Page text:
Report commissioned by the city and government suggests building a domed stadium with sliding field. Earthquake-stricken Christchurch might get New Zealand's best stadium.
If you're not from New Zealand, you probably don't know Christchurch as one of the country's largest cities. You most likely recall the horrific earthquakes of 2010 and 2011 that led to mass exodus of over 10,000 people and catastrophic damage worth some $40 billion.
One of the facilities affected was Lancaster Park, one of the largest stadiums across New Zealand. While it still stands physically to this day, it hasn't been used since 2011. Instead, a $34-million temporary ground was built until a permanent solution is found.
To get that solution a special task force was created and their report has just been released several hours ago. We went through the 94 pages for you in order to show what is suggested as the very best long-term option for Christchurch.
The depicted concept is not a final one, but the outcome of this preliminary study. Selected capacity stands at 25,000 permanent seats and 5,000 temporary ones possible to add for football and rugby events. During concerts the building could attract 40,000 visitors.
In order to increase its versatility, the stadium should have a full and opaque roof. While the Forsyth Barr variant was also considered, it would significantly limit event-hosting capabilities. It was thus chosed to create a natural field that would slide outside of the building on non-matchdays. While already expensive, this solution is significantly more economic than a retractable roof, which would raise the dome's cost by roughly 100%.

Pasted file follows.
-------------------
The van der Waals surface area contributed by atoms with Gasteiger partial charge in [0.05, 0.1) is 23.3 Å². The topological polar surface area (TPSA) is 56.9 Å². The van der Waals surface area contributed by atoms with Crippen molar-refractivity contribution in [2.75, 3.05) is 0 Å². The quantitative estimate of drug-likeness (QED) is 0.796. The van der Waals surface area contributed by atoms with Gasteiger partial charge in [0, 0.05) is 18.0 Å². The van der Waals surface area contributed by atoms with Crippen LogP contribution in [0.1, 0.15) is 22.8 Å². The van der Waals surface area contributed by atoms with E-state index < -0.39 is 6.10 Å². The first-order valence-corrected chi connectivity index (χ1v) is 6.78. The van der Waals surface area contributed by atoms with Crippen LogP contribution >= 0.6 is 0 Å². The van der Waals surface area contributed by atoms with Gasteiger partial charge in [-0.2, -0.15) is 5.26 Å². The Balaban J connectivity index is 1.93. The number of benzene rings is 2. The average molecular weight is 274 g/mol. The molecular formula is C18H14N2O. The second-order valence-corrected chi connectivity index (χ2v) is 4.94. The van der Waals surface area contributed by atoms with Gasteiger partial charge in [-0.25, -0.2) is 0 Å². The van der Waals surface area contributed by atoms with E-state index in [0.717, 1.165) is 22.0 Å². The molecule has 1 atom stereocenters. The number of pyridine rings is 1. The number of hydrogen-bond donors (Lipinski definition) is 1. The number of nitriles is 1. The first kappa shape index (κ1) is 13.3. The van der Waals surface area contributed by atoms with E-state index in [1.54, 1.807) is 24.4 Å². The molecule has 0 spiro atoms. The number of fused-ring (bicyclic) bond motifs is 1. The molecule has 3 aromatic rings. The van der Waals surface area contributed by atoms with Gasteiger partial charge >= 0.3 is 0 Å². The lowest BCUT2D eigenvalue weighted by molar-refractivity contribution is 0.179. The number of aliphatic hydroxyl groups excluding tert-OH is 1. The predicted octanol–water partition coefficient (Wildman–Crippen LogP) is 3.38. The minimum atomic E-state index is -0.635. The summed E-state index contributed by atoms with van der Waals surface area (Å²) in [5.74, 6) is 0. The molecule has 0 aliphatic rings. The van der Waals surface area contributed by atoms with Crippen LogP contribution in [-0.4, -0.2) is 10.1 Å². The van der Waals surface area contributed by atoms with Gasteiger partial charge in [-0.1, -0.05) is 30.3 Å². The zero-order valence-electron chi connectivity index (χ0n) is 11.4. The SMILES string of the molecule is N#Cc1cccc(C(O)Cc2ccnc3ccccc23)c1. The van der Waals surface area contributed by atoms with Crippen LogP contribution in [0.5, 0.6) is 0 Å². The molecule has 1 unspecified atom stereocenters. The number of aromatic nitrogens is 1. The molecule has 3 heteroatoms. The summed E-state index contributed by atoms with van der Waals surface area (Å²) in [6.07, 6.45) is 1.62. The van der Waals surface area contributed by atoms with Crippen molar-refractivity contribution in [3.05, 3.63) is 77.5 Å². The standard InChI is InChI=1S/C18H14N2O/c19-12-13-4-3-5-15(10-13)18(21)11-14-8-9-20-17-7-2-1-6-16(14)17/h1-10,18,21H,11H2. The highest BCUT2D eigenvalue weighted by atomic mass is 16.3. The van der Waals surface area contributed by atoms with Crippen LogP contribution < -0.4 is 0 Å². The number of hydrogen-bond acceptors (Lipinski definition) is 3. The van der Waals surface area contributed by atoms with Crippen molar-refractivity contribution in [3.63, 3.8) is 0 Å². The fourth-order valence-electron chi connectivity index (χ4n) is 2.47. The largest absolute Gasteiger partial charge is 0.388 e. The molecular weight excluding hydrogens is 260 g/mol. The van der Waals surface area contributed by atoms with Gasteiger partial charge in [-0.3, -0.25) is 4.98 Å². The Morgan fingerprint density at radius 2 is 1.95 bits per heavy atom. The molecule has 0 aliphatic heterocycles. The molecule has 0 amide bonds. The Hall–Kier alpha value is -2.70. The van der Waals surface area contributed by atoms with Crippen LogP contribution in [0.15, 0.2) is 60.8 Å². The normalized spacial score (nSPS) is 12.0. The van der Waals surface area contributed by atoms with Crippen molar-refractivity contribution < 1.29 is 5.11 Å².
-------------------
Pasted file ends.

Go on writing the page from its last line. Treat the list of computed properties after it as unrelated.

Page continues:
It was selected as the best out of four different size and technical options on the table, of which two were less expensive and one just under the $600 million mark due to increased capacity. The selected design could potentially stay below $500 million ($496m or US$360m), should construction begin as planned i January of 2019.
Location of the stadium is settled. The chosen plot, owned largely by public authorities, lies in the strict centre of Christchurch and provides great accessibility through existing and planned public transportation.
As suggested in the report, the stadium would take 5 years to complete, including the complete design process. Despite the report's conclusions suggesting a moderate budget, Greater Christchurch Regeneration Minister Nicky Wagner said cost was not the most important element in the choice of a new stadium. The key is enabling as many large events as possible and it seems the proposed solution does exactly that.